THE OTHER PEOPLE | C.J. Tudor
01.28.2020 | Ballantine Books
Rating: 4/5 stars
Gabe is late coming home one night. While stuck in traffic, a rusty car cuts in front of him with a little girl in the window that looks just like his daughter, Izzy. Gabe even believes that she mouths the word Daddy as she looks back at him. Distressed, he attempts to follow the car, but ends up losing it in traffic. When he calls home to check in with his wife someone he doesn’t know answers the phone. It’s a police officer saying that he needs to get home immediately and that his wife and daughter have been killed.
Fran and her daughter, Alice, have been on the road for months. They are on the run from someone, but Alice doesn’t know who. Constantly living in a state of fear, the mother and daughter can never feel comfortable. One day Fran is confident someone has arrived at their door bringing danger. It seems that the danger for Fran is linked to Gabe’s tragedy and a group known as The Other People.
Missing is different than being dead. In a way, it’s worse. Death offers finality. Death gives you permission to grieve. To hold memorials, to light candles and lay flowers. To let go.
C.J. Tudor’s debut novel, THE CHALK MAN, blew me away. When I heard the premise of THE OTHER PEOPLE I knew I needed to read it. I went into this book largely blind to the synopsis, which I think is honestly one of the best moves a reader can make.
Tudor alternates the narration of THE OTHER PEOPLE between events happening in Gabe and Fran’s lives, as well as some additional viewpoints. These two main characters seem completely unrelated, but as you get to know them better and tag along with the events happening in their day to day, Tudor provides pieces to the puzzle and their connection. I love how subtle Tudor is in her delivery of hints for not only the connection between these characters, but also to the truth of their lives. Gabe and Fran are both hiding secrets that have shaped the outcomes of their lives, but what those secrets are is not clear from the beginning. I will say that I was able to guess a lot of what was revealed, but I didn’t feel like that took away from the story for me. I actually felt reading this book like I was solving a puzzle and it was rewarding to guess correctly.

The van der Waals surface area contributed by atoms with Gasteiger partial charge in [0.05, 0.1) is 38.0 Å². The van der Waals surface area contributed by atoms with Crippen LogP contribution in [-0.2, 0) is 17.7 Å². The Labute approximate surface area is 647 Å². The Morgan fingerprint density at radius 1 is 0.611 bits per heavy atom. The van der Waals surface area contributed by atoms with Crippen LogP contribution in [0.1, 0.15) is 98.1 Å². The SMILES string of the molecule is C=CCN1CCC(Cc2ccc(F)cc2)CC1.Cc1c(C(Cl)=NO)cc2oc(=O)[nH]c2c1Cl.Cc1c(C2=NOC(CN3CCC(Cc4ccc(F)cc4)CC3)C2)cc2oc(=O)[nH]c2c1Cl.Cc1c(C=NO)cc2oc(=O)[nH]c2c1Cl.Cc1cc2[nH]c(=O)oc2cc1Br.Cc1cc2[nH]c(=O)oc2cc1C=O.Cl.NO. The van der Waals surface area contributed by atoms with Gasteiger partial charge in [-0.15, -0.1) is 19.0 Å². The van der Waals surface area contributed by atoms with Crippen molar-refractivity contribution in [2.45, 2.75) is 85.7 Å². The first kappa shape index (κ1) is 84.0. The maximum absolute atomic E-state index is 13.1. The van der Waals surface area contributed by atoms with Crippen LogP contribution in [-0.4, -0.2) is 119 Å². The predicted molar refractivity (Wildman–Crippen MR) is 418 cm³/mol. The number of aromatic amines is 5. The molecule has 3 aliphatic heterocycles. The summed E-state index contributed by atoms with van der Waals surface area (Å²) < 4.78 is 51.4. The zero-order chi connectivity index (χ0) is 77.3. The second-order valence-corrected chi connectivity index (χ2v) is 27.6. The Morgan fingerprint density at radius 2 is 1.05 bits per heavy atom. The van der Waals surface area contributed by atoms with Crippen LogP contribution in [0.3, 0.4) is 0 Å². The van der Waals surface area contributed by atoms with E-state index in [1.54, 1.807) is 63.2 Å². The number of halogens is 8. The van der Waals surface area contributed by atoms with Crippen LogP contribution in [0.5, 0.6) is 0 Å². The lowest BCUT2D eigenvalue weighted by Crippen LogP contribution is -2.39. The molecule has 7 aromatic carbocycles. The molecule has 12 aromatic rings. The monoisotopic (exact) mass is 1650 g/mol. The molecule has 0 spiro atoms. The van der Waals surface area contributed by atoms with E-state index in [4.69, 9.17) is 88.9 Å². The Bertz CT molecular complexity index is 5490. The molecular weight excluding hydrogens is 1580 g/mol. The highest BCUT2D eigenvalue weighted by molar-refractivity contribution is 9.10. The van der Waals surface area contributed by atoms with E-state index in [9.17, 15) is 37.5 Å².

People say hate and bitterness will destroy you. They’re wrong. It’s hope. Hope will devour you from the inside like a parasite. It will leave you hanging like bait above a shark. But hope won’t kill you. It’s not that kind.
One of the elements to Tudor’s writing that I’ve come to appreciate after reading two books by her is the multifaceted dimensions she gives her characters. The reader can truly feel the development of each of them coming into their full personality through things like revelations from the past. This character development helps to make the interactions between individuals throughout the story feel genuine and realistic. The reader has an easier time understanding why certain decisions are made, which makes the entire story flow smoother.
I absolutely enjoyed the creepy, unsettling vibes that THE OTHER PEOPLE possesses. This book is by no means something I would put down as horror, but there are definitely things that made me think in this book. I was very unsettled by the feeling that every action you make could have irreparable consequences and bring harm to others seeking revenge. The manner in which this is done in this story made me judge myself and ponder what I would do in other’s shoes.
I highly recommend THE OTHER PEOPLE to anyone who is a lover of the crime fiction, mystery, and thriller genres! This book is incredibly bingeable and downright entertaining!
This book is available to buy from: Amazon | Book Depository
A huge thank you to Random House for sending me a free copy of this book!
Disclosure: What Jess Reads is a participant in the Amazon Services LLC Associates Program, an affiliate advertising program designed to provide a means for sites to earn advertising fees by advertising and linking to Amazon.com. This in no way influences my opinion of the above book.
One thought on “Book Review: The Other People”